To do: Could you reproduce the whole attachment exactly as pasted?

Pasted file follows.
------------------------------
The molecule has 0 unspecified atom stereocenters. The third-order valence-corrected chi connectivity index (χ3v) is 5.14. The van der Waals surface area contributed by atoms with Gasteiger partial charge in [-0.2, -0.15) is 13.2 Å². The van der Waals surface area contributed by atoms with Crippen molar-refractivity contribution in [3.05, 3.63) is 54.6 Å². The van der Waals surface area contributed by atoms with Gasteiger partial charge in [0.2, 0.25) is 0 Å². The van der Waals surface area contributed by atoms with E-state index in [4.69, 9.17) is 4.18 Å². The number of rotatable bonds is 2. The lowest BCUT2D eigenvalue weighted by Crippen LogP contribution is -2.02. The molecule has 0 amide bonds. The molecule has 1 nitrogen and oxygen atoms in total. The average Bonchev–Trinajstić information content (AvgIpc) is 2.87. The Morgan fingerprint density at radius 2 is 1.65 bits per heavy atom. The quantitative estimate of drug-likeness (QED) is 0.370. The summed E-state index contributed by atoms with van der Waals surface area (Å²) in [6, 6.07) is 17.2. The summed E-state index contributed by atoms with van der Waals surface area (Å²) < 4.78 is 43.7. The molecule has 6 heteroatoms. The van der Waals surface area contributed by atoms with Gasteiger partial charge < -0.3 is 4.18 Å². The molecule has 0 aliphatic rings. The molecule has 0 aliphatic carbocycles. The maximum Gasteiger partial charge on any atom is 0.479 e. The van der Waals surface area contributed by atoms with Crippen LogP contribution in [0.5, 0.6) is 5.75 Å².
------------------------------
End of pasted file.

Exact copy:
The molecule has 0 unspecified atom stereocenters. The third-order valence-corrected chi connectivity index (χ3v) is 5.14. The van der Waals surface area contributed by atoms with Gasteiger partial charge in [-0.2, -0.15) is 13.2 Å². The van der Waals surface area contributed by atoms with Crippen molar-refractivity contribution in [3.05, 3.63) is 54.6 Å². The van der Waals surface area contributed by atoms with Gasteiger partial charge in [0.2, 0.25) is 0 Å². The van der Waals surface area contributed by atoms with E-state index in [4.69, 9.17) is 4.18 Å². The number of rotatable bonds is 2. The lowest BCUT2D eigenvalue weighted by Crippen LogP contribution is -2.02. The molecule has 0 amide bonds. The molecule has 1 nitrogen and oxygen atoms in total. The average Bonchev–Trinajstić information content (AvgIpc) is 2.87. The Morgan fingerprint density at radius 2 is 1.65 bits per heavy atom. The quantitative estimate of drug-likeness (QED) is 0.370. The summed E-state index contributed by atoms with van der Waals surface area (Å²) in [6, 6.07) is 17.2. The summed E-state index contributed by atoms with van der Waals surface area (Å²) < 4.78 is 43.7. The molecule has 6 heteroatoms. The van der Waals surface area contributed by atoms with Gasteiger partial charge < -0.3 is 4.18 Å². The molecule has 0 aliphatic rings. The molecule has 0 aliphatic carbocycles. The maximum Gasteiger partial charge on any atom is 0.479 e. The van der Waals surface area contributed by atoms with Crippen LogP contribution in [0.5, 0.6) is 5.75 Å².